Thursday , 29 February 2024

Progeria: A Genetic and Rare Disease

Anitha Nandagopal*, Naaz Nazmeen, Firdous Afshan, Anupama Koneru
Department of Pharmacology, Sultan-ul-Uloom College of Pharmacy, Road no.3, Banjara Hills, Hyderabad, Telangana-500034.

Hutchinson Gilford Progeria Syndrome is an extremely serious disorder characterized by rapid, premature ageing of children which can precipitate cardiovascular diseases. Progeria is caused by de novo mutation in Lamin A gene which activates splicing in donor site, resulting in short, mutant protein called as “Progerin”. Generally, Lamin A is produced by detachment of 15 amino acids and farnesyl group from prelamin A. But in progeria, farnesyl group is not removed from prelamin A due to this the nuclear envelope becomes stiff. This condition is called nuclear blebbing which is a discrete feature of progeria. In affected individuals the rate of ageing is increased by 7 times that of normal. It is extensively anticipated that presence of progerin but not due to change in mature lamin A is the principle reason leading to progeria. Treatment includes farnesyl transferase inhibitors, statins, rapamycin, amino bis phosphonates and zoledronic acid. Abnormal physiology of progeria nuclei might cause DNA damage build up in progerial cells along with cellular attrition. This problem is deteriorated when the function of human mesenchymal stem cells is blocked, it will lead to change in their distinction ability and molecular identity. Thus if normal stem cells are injected into blood circulation of progerial patient may be helpful to generate normal stem cell pool. This normal cell will compete with progerial stem cells and thus healthy cells will be grown which may serve as ultimate cure.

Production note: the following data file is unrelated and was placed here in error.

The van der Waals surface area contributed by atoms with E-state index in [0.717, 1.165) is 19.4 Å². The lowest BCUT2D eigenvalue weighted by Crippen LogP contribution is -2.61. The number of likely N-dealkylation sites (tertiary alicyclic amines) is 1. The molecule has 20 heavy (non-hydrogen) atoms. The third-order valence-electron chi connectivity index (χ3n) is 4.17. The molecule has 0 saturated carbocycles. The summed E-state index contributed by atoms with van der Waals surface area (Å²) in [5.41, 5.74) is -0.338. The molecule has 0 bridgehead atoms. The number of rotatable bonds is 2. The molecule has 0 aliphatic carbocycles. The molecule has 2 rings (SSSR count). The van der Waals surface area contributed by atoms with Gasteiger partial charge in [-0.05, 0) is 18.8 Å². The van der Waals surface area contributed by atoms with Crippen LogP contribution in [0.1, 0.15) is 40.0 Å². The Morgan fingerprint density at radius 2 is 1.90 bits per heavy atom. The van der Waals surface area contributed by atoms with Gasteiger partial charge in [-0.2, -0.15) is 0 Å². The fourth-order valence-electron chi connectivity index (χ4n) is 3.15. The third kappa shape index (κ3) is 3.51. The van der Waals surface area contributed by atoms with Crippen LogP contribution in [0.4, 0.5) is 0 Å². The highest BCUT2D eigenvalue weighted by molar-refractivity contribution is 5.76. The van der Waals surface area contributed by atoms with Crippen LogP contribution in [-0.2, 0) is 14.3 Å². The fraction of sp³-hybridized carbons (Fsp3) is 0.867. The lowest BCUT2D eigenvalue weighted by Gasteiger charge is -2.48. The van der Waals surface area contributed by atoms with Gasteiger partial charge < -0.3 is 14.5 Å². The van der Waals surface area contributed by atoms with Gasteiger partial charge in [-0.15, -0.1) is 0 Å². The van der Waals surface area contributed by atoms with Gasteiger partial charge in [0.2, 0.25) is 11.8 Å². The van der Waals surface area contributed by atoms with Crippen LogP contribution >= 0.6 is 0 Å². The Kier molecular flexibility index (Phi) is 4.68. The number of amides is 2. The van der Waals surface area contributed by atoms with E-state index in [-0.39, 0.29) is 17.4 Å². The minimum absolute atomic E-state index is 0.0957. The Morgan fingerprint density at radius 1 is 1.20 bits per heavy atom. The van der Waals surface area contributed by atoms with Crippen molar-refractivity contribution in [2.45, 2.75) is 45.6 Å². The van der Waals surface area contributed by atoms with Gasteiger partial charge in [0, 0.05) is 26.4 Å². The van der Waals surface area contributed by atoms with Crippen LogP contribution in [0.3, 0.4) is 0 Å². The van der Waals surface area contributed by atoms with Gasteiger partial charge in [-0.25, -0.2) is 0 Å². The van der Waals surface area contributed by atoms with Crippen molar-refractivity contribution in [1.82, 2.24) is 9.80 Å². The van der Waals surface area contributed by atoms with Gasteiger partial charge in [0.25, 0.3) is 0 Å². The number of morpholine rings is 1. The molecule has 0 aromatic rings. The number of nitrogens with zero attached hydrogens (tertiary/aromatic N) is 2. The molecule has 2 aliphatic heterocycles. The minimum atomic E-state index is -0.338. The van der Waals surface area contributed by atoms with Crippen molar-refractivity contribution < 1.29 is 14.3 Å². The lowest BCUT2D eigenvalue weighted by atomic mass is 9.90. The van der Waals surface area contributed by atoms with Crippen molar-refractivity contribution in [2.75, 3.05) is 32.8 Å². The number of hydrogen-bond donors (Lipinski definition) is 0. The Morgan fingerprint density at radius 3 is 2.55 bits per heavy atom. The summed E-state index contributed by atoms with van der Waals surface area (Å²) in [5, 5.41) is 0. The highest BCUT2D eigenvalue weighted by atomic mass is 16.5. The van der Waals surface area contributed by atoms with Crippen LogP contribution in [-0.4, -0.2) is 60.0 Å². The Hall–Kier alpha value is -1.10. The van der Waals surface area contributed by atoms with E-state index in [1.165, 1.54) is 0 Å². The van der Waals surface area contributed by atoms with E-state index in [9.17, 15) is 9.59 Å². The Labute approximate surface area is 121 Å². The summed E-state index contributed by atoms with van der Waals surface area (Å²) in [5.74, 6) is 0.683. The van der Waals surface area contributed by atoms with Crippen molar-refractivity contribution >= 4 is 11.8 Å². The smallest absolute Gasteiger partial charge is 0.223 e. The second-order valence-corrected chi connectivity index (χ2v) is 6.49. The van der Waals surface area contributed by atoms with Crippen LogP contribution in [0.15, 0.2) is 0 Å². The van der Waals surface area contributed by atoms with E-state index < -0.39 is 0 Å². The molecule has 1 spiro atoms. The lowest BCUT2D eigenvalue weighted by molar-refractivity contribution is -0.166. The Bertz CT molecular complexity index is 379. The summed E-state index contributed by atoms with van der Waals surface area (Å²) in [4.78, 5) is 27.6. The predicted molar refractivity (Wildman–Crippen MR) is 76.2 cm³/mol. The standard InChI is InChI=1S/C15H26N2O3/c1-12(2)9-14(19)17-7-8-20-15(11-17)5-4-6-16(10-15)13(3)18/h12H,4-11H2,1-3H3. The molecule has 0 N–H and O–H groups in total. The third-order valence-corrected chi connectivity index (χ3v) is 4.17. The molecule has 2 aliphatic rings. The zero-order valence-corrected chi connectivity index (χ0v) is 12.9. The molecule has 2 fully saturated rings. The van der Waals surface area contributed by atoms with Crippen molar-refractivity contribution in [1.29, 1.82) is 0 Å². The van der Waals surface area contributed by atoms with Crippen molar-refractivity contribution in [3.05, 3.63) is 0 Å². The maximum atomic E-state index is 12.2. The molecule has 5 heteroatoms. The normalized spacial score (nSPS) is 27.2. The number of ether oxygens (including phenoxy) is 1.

Keywords: Progeria disease, Lamin A gene, Progerin, nuclear blebbing, farnesyl transferase inhibitors.

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